Infinitesimal ChancesSkip other details (including permanent urls, DOI, citation information)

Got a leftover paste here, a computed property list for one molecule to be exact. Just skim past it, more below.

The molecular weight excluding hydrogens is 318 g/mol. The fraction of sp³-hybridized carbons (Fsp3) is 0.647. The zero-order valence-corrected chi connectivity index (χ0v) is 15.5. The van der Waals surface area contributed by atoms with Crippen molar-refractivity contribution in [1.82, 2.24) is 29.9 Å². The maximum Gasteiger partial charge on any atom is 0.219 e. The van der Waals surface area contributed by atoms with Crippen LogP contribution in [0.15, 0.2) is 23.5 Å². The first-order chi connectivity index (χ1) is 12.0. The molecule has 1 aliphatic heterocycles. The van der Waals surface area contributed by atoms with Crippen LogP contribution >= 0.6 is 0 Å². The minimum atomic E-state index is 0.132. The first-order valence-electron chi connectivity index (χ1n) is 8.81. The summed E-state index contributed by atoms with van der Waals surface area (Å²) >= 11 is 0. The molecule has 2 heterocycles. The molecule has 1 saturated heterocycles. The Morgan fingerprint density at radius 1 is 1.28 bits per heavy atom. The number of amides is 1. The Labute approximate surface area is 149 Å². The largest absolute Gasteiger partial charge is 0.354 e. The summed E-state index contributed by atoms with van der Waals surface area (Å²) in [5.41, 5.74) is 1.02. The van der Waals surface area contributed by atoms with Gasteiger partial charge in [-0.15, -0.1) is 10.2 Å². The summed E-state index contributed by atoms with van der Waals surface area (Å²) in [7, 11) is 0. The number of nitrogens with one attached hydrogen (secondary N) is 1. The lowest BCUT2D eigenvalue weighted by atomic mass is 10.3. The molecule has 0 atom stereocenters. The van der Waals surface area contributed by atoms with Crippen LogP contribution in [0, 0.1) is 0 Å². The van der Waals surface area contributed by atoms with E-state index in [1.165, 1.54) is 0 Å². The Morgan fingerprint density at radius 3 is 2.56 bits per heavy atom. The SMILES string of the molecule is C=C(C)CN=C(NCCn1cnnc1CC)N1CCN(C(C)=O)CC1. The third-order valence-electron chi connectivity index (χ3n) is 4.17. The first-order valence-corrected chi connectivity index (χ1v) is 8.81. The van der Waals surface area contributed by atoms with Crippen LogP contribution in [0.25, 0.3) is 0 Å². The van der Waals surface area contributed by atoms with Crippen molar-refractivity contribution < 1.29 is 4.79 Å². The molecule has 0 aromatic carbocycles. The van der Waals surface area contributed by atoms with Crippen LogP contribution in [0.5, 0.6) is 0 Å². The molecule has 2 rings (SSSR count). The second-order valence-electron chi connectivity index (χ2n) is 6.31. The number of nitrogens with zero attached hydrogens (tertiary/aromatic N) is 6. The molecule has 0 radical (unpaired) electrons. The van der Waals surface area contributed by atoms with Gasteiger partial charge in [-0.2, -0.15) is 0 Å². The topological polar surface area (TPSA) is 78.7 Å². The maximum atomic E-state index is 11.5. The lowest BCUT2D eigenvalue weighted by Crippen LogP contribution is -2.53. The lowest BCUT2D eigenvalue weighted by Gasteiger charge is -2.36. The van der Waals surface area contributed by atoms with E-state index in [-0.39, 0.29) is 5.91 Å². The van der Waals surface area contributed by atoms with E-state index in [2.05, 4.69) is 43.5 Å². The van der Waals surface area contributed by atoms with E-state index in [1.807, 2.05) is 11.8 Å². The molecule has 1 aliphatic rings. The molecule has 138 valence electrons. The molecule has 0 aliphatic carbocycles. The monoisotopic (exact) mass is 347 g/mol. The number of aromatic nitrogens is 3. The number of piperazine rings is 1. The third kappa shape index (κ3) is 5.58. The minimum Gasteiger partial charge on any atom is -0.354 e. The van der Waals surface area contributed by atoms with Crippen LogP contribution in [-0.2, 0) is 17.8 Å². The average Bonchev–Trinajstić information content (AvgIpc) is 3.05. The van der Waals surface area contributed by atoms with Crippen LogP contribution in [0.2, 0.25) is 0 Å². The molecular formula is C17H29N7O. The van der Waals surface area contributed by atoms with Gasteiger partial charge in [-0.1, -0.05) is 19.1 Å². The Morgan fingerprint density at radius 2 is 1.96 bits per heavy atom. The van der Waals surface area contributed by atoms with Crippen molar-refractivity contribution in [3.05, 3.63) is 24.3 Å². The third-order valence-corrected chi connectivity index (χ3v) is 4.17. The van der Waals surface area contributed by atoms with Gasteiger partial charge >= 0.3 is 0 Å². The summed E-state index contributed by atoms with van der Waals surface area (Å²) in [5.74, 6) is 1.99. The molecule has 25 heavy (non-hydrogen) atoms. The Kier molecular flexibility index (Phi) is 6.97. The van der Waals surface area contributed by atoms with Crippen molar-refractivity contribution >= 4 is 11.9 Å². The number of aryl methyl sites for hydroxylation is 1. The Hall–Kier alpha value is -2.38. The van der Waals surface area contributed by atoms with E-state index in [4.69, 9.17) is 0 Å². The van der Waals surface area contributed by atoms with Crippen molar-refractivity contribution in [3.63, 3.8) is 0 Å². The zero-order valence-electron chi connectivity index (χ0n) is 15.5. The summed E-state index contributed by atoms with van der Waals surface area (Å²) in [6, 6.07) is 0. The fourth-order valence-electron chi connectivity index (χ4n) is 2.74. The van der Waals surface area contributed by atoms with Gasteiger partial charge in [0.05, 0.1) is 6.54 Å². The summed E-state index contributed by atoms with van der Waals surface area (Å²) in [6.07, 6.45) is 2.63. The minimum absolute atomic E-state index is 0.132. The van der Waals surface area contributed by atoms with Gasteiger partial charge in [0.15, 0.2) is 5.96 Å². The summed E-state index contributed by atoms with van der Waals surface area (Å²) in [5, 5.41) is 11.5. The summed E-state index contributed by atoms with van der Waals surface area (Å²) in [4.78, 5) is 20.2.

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It is natural to think that questions in the metaphysics of chance are independent of the mathematical representation of chance in probability theory. After all, chance is a feature of events that comes in degrees and the mathematical representation of chance concerns these degrees but leaves the nature of chance open. The mathematical representation of chance could thus, un-controversially, be taken to be what it is commonly taken to be: a probability measure satisfying Kolmogorov’s axioms. The metaphysical questions about chance seem to be left open by all this. I argue that this is a mistake. The employment of real numbers as measures of chance in standard probability theory brings with it commitments in the metaphysics of (objective) chance that are not only substantial but also mistaken. To measure chance properly we need to employ extensions of the real numbers that contain infinitesimals: positive numbers that are infinitely small. But simply using infinitesimals alone is not enough, as a number of arguments show. Instead we need to put three ideas together: infinitesimals, the non-locality of chance and flexibility in measurement. Only those three together give us a coherent picture of chance and its mathematical representation.